No boxer could have felt more humiliated by a loss than when Patterson lost the title to Sonny Liston in 126 seconds in 1962. So ashamed was he that he wore a false beard, mustache and dark glasses so he could sneak out of the stadium unnoticed and drive home to New York from Chicago. He was still wearing the disguise when he was stopped by the police for speeding two states away.
Once again, Patterson got a direct rematch, ten months later at the Convention Center in Las Vegas, the first heavyweight title fight to take place in what was to become the world’s boxing capital. Patterson lasted only four seconds longer than the first fight, being knocked down three times in the process.
More so, Michael Dokes in 1982 lost his tittle to Mike Weaver. He got a rematch five months later. The second time, the fight ended in a draw.
Larry Holmes only held the IBF title when he lost a close points decision to Michael Spinks in 1985, a defeat that cost Holmes the chance to equal Rocky Marciano’s 49-fight unbeaten record. They met again seven months later and Spinks repeated the win in another close fight.
Another rematch took place in 1997 at the MGM Grand in Las Vegas, as Mike Tyson attempted to gain revenge over Evander Holyfield, who had stopped him in the eleventh round seven months before. The return went down in boxing history but not for good reasons as Tyson was disqualified in the third round after biting off part of Holyfield’s ear.
The month after Lewis had regained revenge over Rahman, Holyfield was seeking to regain the WBA title in an instant rematch with John Ruiz. It was actually their third fight in a row. Holyfield had won the vacant title in their first fight, Ruiz won the return. But Holyfield would be denied as he tried to win back the title again, as it ended in a draw.
These are some of the fights. How prepared is Joshua to reclaim his belts from a hungry Ruiz? Joshua says he has been forced to make “drastic changes” to his lifestyle in a bid to win back the heavyweight titles he lost to Ruiz.
“There will be no aftershock after the first fight. I will be smarter. Getting knocked down was good. If I am smarter, I know I can pull it off. I don’t want to say it will be ‘Joshua 2.0 – I know what I was doing before was working, I just have to tweak little things and I will be perfect. Losing speeds up that process.
“I have made some drastic changes, lifestyle stuff. Family, circles, what is important, priorities. The effort it takes to stay on the straight and narrow is challenging. I have to understand I am aiming to be a top athlete. Boxing was always the easiest part for me. The struggle was always keeping my life in check. If I can do that, the boxing will fall into place,” he says.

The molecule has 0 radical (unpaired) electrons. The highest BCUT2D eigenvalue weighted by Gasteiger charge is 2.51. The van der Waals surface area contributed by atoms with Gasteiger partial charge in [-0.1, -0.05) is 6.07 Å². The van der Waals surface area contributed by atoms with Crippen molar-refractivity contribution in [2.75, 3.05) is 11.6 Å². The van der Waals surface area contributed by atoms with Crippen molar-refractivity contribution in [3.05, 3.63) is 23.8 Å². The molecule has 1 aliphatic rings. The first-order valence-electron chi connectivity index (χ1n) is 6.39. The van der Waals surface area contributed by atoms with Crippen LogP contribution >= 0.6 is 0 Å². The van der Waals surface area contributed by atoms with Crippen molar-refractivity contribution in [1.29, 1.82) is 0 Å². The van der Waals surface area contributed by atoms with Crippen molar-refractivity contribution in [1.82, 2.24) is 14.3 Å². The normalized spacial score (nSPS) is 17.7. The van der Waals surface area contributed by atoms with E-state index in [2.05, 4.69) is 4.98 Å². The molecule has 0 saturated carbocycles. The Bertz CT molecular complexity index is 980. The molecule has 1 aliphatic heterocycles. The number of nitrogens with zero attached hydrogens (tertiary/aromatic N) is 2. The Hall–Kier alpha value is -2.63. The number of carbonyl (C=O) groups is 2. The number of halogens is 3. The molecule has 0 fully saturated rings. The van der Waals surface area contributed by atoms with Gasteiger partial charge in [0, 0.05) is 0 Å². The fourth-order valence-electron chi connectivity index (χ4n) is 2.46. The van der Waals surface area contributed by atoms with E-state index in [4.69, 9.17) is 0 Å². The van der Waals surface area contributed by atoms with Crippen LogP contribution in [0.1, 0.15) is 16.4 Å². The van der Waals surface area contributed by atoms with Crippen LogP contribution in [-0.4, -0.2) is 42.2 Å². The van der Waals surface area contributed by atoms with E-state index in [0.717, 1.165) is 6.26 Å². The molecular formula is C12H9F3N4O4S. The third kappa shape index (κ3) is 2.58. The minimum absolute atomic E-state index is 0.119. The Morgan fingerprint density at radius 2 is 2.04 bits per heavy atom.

Joshua said his first career defeat at the hands Ruiz Jr. was due to a lack of experience and that he had become a “smarter” fighter ahead of December’s rematch.
“It wasn’t burnout. The issues I faced in the last camp, it’s just down to lack of experience,” he told BBC.
“Even though it was at a high level, we were still finding experience. Andy Ruiz is good but I don’t think he should beat me twice. I used to hear guys say you have to take a loss and I would think ‘why’? Now I can understand it and know what it takes. I have more understanding now and my ears are open to new information so that’s making me smarter as a fighter.
“There are things I have had to do to take me to the next level. I am confident I can be victorious and when I am I will tell everyone of how I went wrong.”
But Ruiz is determined to retain his belts. He said: “It’s been a long three months of camp. I’ve been training really hard for this fight. Like June 1, I made history, and I think the importance is to remake history on Dec. 7 in Saudi Arabia. Not much to say, but I’m ready to rock and roll, I know AJ is going to come in with a different game plan. I know he’s prepared, motivated, being more cautious – I know he’s going to try and box me around. My job is to prepare for whatever comes my way.
“Of course, I don’t want these beautiful belts to go away. Remember I’ve been doing this since I was six, it’s finally paying off, and no way I’m going let these belts go. I’m going to die trying, and do anything that’s possible to get that victory. It’s been a long journey, long roller coaster in my life, and no way I’m going to let these go Dec. 7. Let the best man win.”